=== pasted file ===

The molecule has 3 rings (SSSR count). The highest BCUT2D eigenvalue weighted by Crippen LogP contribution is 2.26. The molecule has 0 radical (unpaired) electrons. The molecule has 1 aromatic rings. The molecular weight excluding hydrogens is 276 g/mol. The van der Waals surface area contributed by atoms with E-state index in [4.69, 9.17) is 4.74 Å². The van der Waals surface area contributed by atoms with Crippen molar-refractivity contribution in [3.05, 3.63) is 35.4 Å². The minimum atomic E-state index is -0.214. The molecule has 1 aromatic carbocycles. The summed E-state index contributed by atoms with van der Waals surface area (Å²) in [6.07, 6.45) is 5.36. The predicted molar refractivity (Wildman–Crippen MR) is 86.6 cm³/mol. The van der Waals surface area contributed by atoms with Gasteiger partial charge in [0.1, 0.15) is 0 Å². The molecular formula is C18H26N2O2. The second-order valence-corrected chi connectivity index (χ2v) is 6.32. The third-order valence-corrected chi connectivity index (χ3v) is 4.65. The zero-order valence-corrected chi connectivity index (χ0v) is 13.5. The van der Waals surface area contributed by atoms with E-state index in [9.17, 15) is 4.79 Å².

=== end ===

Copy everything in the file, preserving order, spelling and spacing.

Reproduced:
The molecule has 3 rings (SSSR count). The highest BCUT2D eigenvalue weighted by Crippen LogP contribution is 2.26. The molecule has 0 radical (unpaired) electrons. The molecule has 1 aromatic rings. The molecular weight excluding hydrogens is 276 g/mol. The van der Waals surface area contributed by atoms with E-state index in [4.69, 9.17) is 4.74 Å². The van der Waals surface area contributed by atoms with Crippen molar-refractivity contribution in [3.05, 3.63) is 35.4 Å². The minimum atomic E-state index is -0.214. The molecule has 1 aromatic carbocycles. The summed E-state index contributed by atoms with van der Waals surface area (Å²) in [6.07, 6.45) is 5.36. The predicted molar refractivity (Wildman–Crippen MR) is 86.6 cm³/mol. The van der Waals surface area contributed by atoms with Gasteiger partial charge in [0.1, 0.15) is 0 Å². The molecular formula is C18H26N2O2. The second-order valence-corrected chi connectivity index (χ2v) is 6.32. The third-order valence-corrected chi connectivity index (χ3v) is 4.65. The zero-order valence-corrected chi connectivity index (χ0v) is 13.5. The van der Waals surface area contributed by atoms with E-state index in [9.17, 15) is 4.79 Å².